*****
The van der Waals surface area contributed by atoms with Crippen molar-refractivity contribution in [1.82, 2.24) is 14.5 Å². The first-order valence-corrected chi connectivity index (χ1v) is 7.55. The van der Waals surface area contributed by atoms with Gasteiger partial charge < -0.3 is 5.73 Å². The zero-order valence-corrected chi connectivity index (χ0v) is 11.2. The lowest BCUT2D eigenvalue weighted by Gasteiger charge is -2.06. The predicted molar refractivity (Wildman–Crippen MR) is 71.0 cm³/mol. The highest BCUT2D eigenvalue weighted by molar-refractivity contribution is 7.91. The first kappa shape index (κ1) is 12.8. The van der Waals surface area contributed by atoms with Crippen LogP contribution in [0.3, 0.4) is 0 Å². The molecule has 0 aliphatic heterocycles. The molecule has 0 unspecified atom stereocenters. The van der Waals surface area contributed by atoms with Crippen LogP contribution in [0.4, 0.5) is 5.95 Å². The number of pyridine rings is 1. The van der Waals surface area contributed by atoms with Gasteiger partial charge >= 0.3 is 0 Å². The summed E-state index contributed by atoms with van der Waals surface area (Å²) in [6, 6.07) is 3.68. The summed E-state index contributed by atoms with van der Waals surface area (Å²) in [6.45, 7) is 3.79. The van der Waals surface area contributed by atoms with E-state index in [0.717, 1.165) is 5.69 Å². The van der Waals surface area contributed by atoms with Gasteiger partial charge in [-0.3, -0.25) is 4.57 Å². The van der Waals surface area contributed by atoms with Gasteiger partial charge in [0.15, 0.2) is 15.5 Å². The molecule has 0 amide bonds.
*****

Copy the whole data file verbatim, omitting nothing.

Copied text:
The van der Waals surface area contributed by atoms with Crippen molar-refractivity contribution in [1.82, 2.24) is 14.5 Å². The first-order valence-corrected chi connectivity index (χ1v) is 7.55. The van der Waals surface area contributed by atoms with Gasteiger partial charge < -0.3 is 5.73 Å². The zero-order valence-corrected chi connectivity index (χ0v) is 11.2. The lowest BCUT2D eigenvalue weighted by Gasteiger charge is -2.06. The predicted molar refractivity (Wildman–Crippen MR) is 71.0 cm³/mol. The highest BCUT2D eigenvalue weighted by molar-refractivity contribution is 7.91. The first kappa shape index (κ1) is 12.8. The van der Waals surface area contributed by atoms with Crippen LogP contribution in [0.3, 0.4) is 0 Å². The molecule has 0 aliphatic heterocycles. The molecule has 0 unspecified atom stereocenters. The van der Waals surface area contributed by atoms with Crippen LogP contribution in [0.4, 0.5) is 5.95 Å². The number of pyridine rings is 1. The van der Waals surface area contributed by atoms with Gasteiger partial charge >= 0.3 is 0 Å². The summed E-state index contributed by atoms with van der Waals surface area (Å²) in [6, 6.07) is 3.68. The summed E-state index contributed by atoms with van der Waals surface area (Å²) in [6.45, 7) is 3.79. The van der Waals surface area contributed by atoms with E-state index in [0.717, 1.165) is 5.69 Å². The van der Waals surface area contributed by atoms with Gasteiger partial charge in [-0.3, -0.25) is 4.57 Å². The van der Waals surface area contributed by atoms with Gasteiger partial charge in [0.15, 0.2) is 15.5 Å². The molecule has 0 amide bonds.